How to build your own working electric guitar out of LEGOs

Originally published at: https://boingboing.net/2020/04/29/how-to-build-your-own-working.html

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Not quite sure I’d like the sustain of that guitar. I’d also quite likely not enjoy tuning it - but at least you can smash it if you’re getting sick of it. Again and again…

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I do have a Pedant Pendant, though I don’t exhibit it in public, so I’ll say this once, having manfully resisted saying it for a couple of years now…

The plural of LEGO is LEGO.

@thomdunn

ETA (because I’m not allowed to post a new reply/two replies in a row - I guess Disqus thinks I might be spam)

Well, that’s appropriate.

Screen Shot 2020-04-29 at 23.19.31

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Thick as a brick? Another brick in the wall?

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Chuck Norris would make the fingerboard out of Lego too, and use the little Lego bumps as frets.

That side of this argument is doomed to extinction.
And yes, I usually care about language quite a bit myself, to a pedantic degree (about some things), but being a brand name makes “Lego” a lower order of word. The fact that Lego marketing issued a release asking people not to pluralize that way constitutes a reason to do so.
(Note: I’m a Canadian who grew up without the American-style pluralization, thought it sounded kind of odd when I first heard “Legos,” didn’t think much about it for years, but decided which side to take the first time I encountered a tirade against it. It’s a brand name, a corporate property. Let those paid to do so battle over its usage, save your efforts for words and parts of language that need and deserve it.)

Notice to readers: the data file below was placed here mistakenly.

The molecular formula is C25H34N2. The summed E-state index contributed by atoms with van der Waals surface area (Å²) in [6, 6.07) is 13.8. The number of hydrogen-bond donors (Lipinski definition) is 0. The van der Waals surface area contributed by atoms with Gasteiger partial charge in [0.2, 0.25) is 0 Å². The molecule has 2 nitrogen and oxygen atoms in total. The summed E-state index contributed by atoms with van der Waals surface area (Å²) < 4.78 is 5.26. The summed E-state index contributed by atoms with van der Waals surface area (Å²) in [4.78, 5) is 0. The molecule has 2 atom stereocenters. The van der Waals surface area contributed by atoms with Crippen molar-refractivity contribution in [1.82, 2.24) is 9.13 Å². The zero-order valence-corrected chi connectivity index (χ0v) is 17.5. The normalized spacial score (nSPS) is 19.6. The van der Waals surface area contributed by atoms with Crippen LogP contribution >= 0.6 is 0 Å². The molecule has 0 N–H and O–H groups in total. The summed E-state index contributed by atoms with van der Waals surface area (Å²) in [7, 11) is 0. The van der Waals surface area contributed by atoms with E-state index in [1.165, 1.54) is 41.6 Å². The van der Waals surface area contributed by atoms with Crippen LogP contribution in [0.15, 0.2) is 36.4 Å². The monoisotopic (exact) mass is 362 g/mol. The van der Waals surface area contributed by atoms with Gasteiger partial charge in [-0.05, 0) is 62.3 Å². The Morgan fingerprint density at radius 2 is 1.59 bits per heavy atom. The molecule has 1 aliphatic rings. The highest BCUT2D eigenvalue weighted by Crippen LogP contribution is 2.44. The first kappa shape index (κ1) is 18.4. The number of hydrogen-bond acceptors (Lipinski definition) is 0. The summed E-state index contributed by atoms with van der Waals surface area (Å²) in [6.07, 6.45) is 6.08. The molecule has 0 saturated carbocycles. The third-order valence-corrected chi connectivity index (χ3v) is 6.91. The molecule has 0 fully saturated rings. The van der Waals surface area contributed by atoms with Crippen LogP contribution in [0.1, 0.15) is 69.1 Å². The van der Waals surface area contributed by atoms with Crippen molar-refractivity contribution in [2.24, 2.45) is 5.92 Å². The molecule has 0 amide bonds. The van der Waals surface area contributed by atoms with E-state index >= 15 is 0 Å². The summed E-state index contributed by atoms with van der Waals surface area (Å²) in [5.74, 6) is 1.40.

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Depends where you live. I am in UK and had NEVER heard anyone say “Legos” until I found it here on BB many, many years ago. So I’m not just parroting some corporate line, far from it - what you fail to understand is just how wrong, how grating, how ugly it sounds to a British English speaker. As bad as someone always saying sheeps.

And I am not sure why and where you get the idea that brand names are lower orders of words merely by virtue of being brand names. For decades everyone just said Lego - it was only in much more recent times when Legos became used in the USA that LEGO made the formal statement, and just because they did is not a reason to be deliberately perverse about it and determine that therefore one MUST do the opposite.

Equally, we Brits find many other American pluralisations just weird. It’s like they cannot talk about anything in the singular.
It’s sport, not sports.
It’s folk, not folks
It’s anyway, not anyways (this one, especially, grates - the other two can sort of be held to make some sense in many contexts if one squints through a grammatical lens at a very obtuse angle, but anyways makes no sense at all, ever)

Do Americans play with Meccanos or Duplos or Playmobils?

You may think the argument cannot be won, but as an argument it is far from doomed to extinction.